Pascal Saint-Amans recently announced that he will step down is director of the OECD Tax Policy Center. Over the past decade, Saint-Amans has led a concerted global effort to curb tax evasion by multinational corporations, an effort that culminated in pledges last year by 130 countries – including the US – to implement a global minimum tax. Now, with the passage of the Inflation Reduction Act, the United States is enforcing this global agreement.
As a former tax advisor to some of the world’s largest corporations, I am well aware of the many strategies multinational corporations use to avoid paying taxes. Instead of imposing a global minimum tax rate, the recently passed legislation addresses domestic concerns that corporations are not paying their “fair share” by imposing new taxes on the book profits of corporations. Coporation, group. This is the wrong method.
Companies are so good at evading taxes, that for all their complaints, they explain just over 5% tax revenue of the United States, leaving more of a tax burden on the rest of us. The act aims to close this gap by levying a minimum additional tax of 15% on the substantial book profits of publicly traded corporations, such as Amazon and Netflix report to shareholders. These companies usually pay zero or near zero tax rate on that income, primarily by claiming tax deductions and perfectly legal credits for things like investments and research activities.
It may seem surprising that profitable companies pay no taxes – but there are good reasons why book income reported to shareholders and taxable income are reported on tax returns. difference. Financial accounting rules govern book income in order to provide timely and useful information about financial statements to investors and the like. On the other hand, tax policies that manage taxable income aim to increase revenue and shape behavior, for example by encouraging economic growth and investment in clean energy. Taxing book income can encourage managers to reduce book income by exploiting the complexity of financial accounting rules to evade taxes, reducing the usefulness of book income to customers. with investors. It also loses the power of Congress because earnings on tax books do not reflect many of the tax policy deductions and credits, reducing its ability to stimulate desirable investments.
A better approach would be for the US to follow through on Treasury Secretary Janet Yellen’s pledge last year to enact a global minimum tax rate. Under the global agreement, multiple countries will work together to ensure that multinational corporations pay at least 15% tax in each and every jurisdiction in which they operate, regardless of local tax rates. . By making good use of the OECD-brokered agreement, we can significantly reduce the tax benefits that multinationals derive from relocating their profits and operations to tax havens. countries are all too eager to offer competitive tax rates to attract this activity.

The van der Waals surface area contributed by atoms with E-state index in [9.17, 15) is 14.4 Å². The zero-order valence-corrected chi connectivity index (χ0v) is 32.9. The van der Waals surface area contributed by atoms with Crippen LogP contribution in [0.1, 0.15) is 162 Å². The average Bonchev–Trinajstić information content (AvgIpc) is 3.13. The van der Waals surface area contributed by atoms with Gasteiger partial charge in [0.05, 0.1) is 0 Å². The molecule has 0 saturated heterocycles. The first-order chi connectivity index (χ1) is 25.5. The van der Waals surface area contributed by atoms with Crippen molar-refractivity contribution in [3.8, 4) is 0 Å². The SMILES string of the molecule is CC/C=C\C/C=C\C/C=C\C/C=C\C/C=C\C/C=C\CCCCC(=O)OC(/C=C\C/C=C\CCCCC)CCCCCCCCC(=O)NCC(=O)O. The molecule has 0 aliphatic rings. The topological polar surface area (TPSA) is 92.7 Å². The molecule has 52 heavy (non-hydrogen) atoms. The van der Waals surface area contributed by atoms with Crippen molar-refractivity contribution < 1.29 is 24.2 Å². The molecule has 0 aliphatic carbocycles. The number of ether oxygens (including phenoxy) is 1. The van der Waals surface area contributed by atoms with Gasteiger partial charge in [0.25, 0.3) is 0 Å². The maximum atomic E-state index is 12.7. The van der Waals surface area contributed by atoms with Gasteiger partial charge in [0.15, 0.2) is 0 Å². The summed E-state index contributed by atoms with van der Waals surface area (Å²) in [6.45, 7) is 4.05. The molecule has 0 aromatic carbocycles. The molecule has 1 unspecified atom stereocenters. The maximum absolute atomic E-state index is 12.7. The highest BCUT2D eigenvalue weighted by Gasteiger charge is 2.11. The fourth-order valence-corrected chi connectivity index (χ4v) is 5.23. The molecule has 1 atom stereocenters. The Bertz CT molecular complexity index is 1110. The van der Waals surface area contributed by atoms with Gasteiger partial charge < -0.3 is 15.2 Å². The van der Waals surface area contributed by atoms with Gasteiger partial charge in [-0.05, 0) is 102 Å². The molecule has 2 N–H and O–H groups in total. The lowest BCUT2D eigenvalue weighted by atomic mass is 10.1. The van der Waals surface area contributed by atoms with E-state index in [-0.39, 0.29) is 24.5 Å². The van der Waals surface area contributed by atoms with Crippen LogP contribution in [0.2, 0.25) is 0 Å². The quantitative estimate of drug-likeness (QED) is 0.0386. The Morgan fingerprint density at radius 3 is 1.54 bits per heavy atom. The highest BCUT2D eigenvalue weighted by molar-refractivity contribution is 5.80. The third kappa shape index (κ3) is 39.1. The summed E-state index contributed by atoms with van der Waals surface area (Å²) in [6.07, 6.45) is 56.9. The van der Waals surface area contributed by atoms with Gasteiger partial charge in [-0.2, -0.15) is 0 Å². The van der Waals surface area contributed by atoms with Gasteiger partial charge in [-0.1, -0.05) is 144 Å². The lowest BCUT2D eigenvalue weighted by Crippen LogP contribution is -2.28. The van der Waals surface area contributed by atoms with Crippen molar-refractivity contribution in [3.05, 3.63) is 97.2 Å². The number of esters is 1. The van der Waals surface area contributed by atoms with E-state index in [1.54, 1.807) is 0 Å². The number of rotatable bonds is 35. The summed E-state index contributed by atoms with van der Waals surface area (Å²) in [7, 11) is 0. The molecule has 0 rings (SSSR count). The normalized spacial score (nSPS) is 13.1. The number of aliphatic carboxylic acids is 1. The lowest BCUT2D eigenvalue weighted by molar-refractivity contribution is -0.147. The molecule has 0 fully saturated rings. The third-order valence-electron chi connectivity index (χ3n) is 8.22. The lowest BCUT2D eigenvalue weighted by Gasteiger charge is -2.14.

It is widely reported that Democrats must Eliminate the global minimum tax to win Senator Manchin .’s vote about the Inflation Reduction Act, without it, they could not pass the bill. As a result, the Inflation Reduction Act changes our promise to join a global effort to prevent multinationals from denying their tax obligations and to bring the U.S. tax system to ruin. in sync with the rest of the world.
The OECD’s progress in curbing multinational tax-related scams could stall. Or, because the global minimum tariff could still work without US involvement, the rest of the world could go ahead with the deal without us. But we ourselves do not enter into the agreement will actually allow other countries to collect the new global minimum taxes we owe. Senator Manchin’s objection is estimated to cost us more than 100 billion dollars in taxes every year in tax revenue lost from the global minimum tax rate.
If Democrats can keep their grip on power beyond the upcoming midterms, they should repeal the pointless book tax and enact a global minimum tax instead – a tax we’ve committed to. in theory but not in practice. A global minimum tax in harmony with the developed world is the best way to increase tax revenue, negate multinational tax strategies and weaken tax rate competition between countries. Taxes on book profits are not.
Lisa De Simone is a associate professor of accounting at the McCombs School of Business, a Public Voice Member of Project OpEd at the University of Texas at Austin and co-host of the podcast Taxes for Masses.
Opinions expressed in Fortune.com commentary are those of their authors only and do not reflect the views and beliefs of Luck.
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